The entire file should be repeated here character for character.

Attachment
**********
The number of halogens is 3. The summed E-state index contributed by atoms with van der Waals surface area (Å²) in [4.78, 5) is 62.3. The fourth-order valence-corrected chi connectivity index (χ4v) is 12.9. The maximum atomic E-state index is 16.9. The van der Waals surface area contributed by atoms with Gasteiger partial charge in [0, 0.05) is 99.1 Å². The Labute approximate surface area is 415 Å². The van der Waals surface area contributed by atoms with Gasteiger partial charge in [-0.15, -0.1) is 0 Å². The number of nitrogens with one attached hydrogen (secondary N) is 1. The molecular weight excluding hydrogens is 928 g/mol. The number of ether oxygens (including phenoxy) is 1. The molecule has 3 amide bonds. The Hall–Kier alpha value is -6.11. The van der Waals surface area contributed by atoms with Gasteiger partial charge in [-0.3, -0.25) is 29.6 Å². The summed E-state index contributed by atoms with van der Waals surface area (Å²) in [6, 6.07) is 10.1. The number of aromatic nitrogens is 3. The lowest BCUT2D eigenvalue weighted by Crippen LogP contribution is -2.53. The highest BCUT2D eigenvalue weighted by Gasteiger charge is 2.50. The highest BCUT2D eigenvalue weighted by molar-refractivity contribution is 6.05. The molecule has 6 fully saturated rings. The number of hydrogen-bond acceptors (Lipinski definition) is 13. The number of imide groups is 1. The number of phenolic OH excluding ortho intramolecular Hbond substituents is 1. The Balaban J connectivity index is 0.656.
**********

The number of halogens is 3. The summed E-state index contributed by atoms with van der Waals surface area (Å²) in [4.78, 5) is 62.3. The fourth-order valence-corrected chi connectivity index (χ4v) is 12.9. The maximum atomic E-state index is 16.9. The van der Waals surface area contributed by atoms with Gasteiger partial charge in [0, 0.05) is 99.1 Å². The Labute approximate surface area is 415 Å². The van der Waals surface area contributed by atoms with Gasteiger partial charge in [-0.15, -0.1) is 0 Å². The number of nitrogens with one attached hydrogen (secondary N) is 1. The molecular weight excluding hydrogens is 928 g/mol. The number of ether oxygens (including phenoxy) is 1. The molecule has 3 amide bonds. The Hall–Kier alpha value is -6.11. The van der Waals surface area contributed by atoms with Gasteiger partial charge in [-0.3, -0.25) is 29.6 Å². The summed E-state index contributed by atoms with van der Waals surface area (Å²) in [6, 6.07) is 10.1. The number of aromatic nitrogens is 3. The lowest BCUT2D eigenvalue weighted by Crippen LogP contribution is -2.53. The highest BCUT2D eigenvalue weighted by Gasteiger charge is 2.50. The highest BCUT2D eigenvalue weighted by molar-refractivity contribution is 6.05. The molecule has 6 fully saturated rings. The number of hydrogen-bond acceptors (Lipinski definition) is 13. The number of imide groups is 1. The number of phenolic OH excluding ortho intramolecular Hbond substituents is 1. The Balaban J connectivity index is 0.656.